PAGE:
Narration: They aim to get thirty samples of blubber and the chemicals inside – at a time when the whales are most vulnerable to any toxic effects.
Dr Nash: They’re just drawing on their fat reserves that they’ve built up in the summer and with that mobilization of fat you’re going to get mobilization of these contaminants. So all these contaminants that may have been locked away and dormant, are now circulating in the bloodstream and can reach their target sites of toxicity.
Narration: It takes a fair bit of skill, a lot of luck, and a specialised dart gun to take a small plug of blubber from the heaving flank of a speeding whale.
Dr Nash: Court, let’s shoot on the right cos of the lighting.
Courtney: You can often see them under the water just before they surface, so you’ve got quite a lot of time to line up the shot.
Narration: The biopsy darts cause no harm to the humpbacks, unlike the research methods of Japanese whalers.
Dr Nash: And the biopsy dart, don’t forget the diameter of it is the same as some human biopsies, and you look at that in a fifteen metre humpback whale, it’s not really that intrusive.
Courtney: We’ve got a whale ahead. Yep about a hundred metres just in front of the boat. Two whales.
Narration: While Susan and Courtney target the top of the food chain in sunny Queensland down in Hobart, another member of their team tests krill in a refrigerated shipping container.
Mark: Catalyst calling…
Anita Poulsen: Hello Mark, welcome to my little lab…
Narration: Environmental toxicologist Anita Poulsen works in a constant temperature of zero degrees.
Mark: Like a little slice of Antarctica…
Anita: Yeah you could say that.
Mark: What are you doing with the krill here?
Anita: I’m looking at DDE, DDE is the most stable metabolite, breakdown product of DDT, and it is still in use in some countries. This is an algae solution that I’ve contaminated with DDE. I’ll add this to the beakers, and the krill will be feeding on the algae as they would do in the wild.
Narration: DDE is a major contaminant that builds up in wild krill over their lifetime of six years or more. To measure that toxic effect in the lab, Anita simulates the exposure with high doses over a short time.
Anita: We find DDE in an average concentration of two to four nanograms per gram, or two to four parts per billion.
Mark: That doesn’t sound like much.
Anita: No, it’s not a lot, but it is comparable to levels that we see in the Arctic.
Narration: Organochlorines like DDE are carcinogenic neurotoxins that alter how animals move, and disrupt their reproduction.
Anita: Well let’s have a look. What do you think?
Mark: Well, there’s much less activity than there was before.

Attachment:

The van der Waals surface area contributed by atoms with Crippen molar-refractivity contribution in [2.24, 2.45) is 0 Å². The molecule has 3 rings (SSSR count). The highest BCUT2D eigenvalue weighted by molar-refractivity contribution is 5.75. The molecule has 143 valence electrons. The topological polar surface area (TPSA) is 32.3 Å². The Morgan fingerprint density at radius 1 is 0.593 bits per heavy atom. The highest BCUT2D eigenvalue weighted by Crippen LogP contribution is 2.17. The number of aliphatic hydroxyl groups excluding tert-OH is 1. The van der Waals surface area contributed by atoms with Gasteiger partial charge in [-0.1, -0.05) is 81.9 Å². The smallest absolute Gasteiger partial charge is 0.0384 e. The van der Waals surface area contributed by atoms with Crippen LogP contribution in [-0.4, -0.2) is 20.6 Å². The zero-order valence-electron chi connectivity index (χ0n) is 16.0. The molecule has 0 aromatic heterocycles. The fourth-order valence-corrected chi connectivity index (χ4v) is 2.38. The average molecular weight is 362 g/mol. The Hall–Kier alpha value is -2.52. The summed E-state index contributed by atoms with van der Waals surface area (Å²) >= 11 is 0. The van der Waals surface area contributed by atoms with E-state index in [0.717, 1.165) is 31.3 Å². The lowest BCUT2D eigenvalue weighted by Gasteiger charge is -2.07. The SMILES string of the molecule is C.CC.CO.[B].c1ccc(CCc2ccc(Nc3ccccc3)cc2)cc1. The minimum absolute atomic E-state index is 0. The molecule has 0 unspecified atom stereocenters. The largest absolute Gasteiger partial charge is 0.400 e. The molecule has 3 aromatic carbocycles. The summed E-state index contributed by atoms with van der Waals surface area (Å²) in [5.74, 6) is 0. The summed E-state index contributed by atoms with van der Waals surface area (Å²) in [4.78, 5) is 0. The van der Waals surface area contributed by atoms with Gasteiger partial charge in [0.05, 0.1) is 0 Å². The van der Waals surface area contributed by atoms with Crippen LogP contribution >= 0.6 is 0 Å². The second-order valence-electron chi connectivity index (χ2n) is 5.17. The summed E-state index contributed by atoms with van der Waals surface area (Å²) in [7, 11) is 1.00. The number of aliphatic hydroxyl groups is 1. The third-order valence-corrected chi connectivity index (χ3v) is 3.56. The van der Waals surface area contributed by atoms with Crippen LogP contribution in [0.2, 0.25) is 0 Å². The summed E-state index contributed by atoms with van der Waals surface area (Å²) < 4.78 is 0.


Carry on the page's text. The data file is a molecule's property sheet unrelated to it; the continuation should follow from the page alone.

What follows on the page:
Anita: Yeah, and you can see that we’ve got at least three out of five krill that are very dark red, they’ve become immobile, sometimes they’ll be doing a few tail flicks.
Narration: It’s evidence that the toxins impair the schooling behaviour of krill, a key feature of their biology.
Mark: If they were exhibiting this kind of behaviour in the wild, what would happen to them?
Anita: That would be a major problem because they are schooling animals, and in the wild it would have dramatic consequences for the survival of the species.
Narration: And in an ecosystem based on billions of tiny krill, all the Antarctic species they support are also at risk…especially the massive whales…
Back on the humpback highway in Queensland, following the toxic trail isn’t easy. First you have to find the right whale.
Mark: Right oh, yep. There’s two.
Courtney: Oh there’s a calf. There’s a calf. Mother and calf. We don’t want a mother and calf, we don’t shoot calves, and we want mainly males.
Narration: Then you have to avoid the tourists.
Dr Nash: We’re doing whale research…stay outside 100 metres. OK cheers.
Narration: Then get close enough to be covered in whale spit. After doing this every day for four weeks, Susan and Courtney are a precision team of gun-toting boaties.
Courtney: Yes! Good shot Susan!
Dr Nash: Keep an eye on the dart, it’s just here… A small plug.
Courtney: Get a plug?
Dr Nash: Yeah a small one.
Mark: Is that the kind of sample you hoped to get?
Dr Nash: Yep, so we can see, this one went in at a bit of an angle. And the skin is quite thick, and then we get a little bit of blubber.
Narration: It’s in the white fat where the contaminants accumulate.
Dr Nash: We just keep thinking what an ambitious thing it is we’re trying to do, you have to get to see the whale, you have to track the whale, then you have to shoot and your equipment has to work and then you have to retrieve the sample. So there’s a lot of things that have to come together.
Narration: They’ve only got one dart left for sampling the northward migration.
Dr Nash: First one surfacing here… We’ll go for him…I think he’s gone under the boat… He’s coming up … (shoots) OK, that’s a sample.
Courtney: And that’s it.
Mark: That’s it for the season?
Dr Nash: That’s it for the season. 28!
Dr Nash: Thank you.
Mark: So the real work starts now.
Dr Nash: Yes.
Mark: The fun bit’s over.
Dr Nash: Yeah, so this is field work and then there’s the lab work. (laughs)
Narration: It’s still early days for their research, but preliminary results show the level of DDE in the whales is 18 times greater than in the krill.
But the toxic trail doesn’t end there. People are part of the Antarctic food chain too, eating whale meat, or taking krill oil.
No longer can we assume that Antarctica is pristine and clean.
In the whales is a warning that our chemical pollution knows no boundaries.
Reporter: Mark Horstman
Producer: Mark Horstman
Researcher: Dr Holly Trueman, Nadia Zatsepin
Camera: Brett Ramsay, Phil Long
Sound: Scott Taylor, Ben Korkmaz
Editor: Chris Spurr